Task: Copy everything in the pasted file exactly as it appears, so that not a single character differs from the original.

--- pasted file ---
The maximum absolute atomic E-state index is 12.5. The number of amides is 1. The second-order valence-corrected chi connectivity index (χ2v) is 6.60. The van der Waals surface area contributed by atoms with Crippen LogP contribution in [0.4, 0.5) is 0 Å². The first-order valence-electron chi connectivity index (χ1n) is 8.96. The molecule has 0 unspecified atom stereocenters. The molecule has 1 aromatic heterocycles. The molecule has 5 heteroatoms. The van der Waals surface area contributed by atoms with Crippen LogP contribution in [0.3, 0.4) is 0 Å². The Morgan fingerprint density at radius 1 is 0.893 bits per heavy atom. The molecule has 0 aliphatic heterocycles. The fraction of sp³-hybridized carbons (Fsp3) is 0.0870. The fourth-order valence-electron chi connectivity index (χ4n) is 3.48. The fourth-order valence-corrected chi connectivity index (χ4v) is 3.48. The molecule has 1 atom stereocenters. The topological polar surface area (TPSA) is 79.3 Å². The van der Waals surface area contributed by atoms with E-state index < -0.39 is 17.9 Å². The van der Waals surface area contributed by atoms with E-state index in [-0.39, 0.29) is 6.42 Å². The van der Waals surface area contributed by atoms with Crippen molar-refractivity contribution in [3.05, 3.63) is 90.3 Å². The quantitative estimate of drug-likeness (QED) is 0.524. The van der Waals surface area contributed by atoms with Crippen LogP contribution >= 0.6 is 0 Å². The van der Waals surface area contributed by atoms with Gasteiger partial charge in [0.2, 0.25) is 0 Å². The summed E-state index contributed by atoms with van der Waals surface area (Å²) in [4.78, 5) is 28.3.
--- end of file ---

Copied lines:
The maximum absolute atomic E-state index is 12.5. The number of amides is 1. The second-order valence-corrected chi connectivity index (χ2v) is 6.60. The van der Waals surface area contributed by atoms with Crippen LogP contribution in [0.4, 0.5) is 0 Å². The first-order valence-electron chi connectivity index (χ1n) is 8.96. The molecule has 0 unspecified atom stereocenters. The molecule has 1 aromatic heterocycles. The molecule has 5 heteroatoms. The van der Waals surface area contributed by atoms with Crippen LogP contribution in [0.3, 0.4) is 0 Å². The Morgan fingerprint density at radius 1 is 0.893 bits per heavy atom. The molecule has 0 aliphatic heterocycles. The fraction of sp³-hybridized carbons (Fsp3) is 0.0870. The fourth-order valence-electron chi connectivity index (χ4n) is 3.48. The fourth-order valence-corrected chi connectivity index (χ4v) is 3.48. The molecule has 1 atom stereocenters. The topological polar surface area (TPSA) is 79.3 Å². The van der Waals surface area contributed by atoms with E-state index < -0.39 is 17.9 Å². The van der Waals surface area contributed by atoms with E-state index in [-0.39, 0.29) is 6.42 Å². The van der Waals surface area contributed by atoms with Crippen molar-refractivity contribution in [3.05, 3.63) is 90.3 Å². The quantitative estimate of drug-likeness (QED) is 0.524. The van der Waals surface area contributed by atoms with Crippen LogP contribution >= 0.6 is 0 Å². The van der Waals surface area contributed by atoms with Gasteiger partial charge in [0.2, 0.25) is 0 Å². The summed E-state index contributed by atoms with van der Waals surface area (Å²) in [4.78, 5) is 28.3.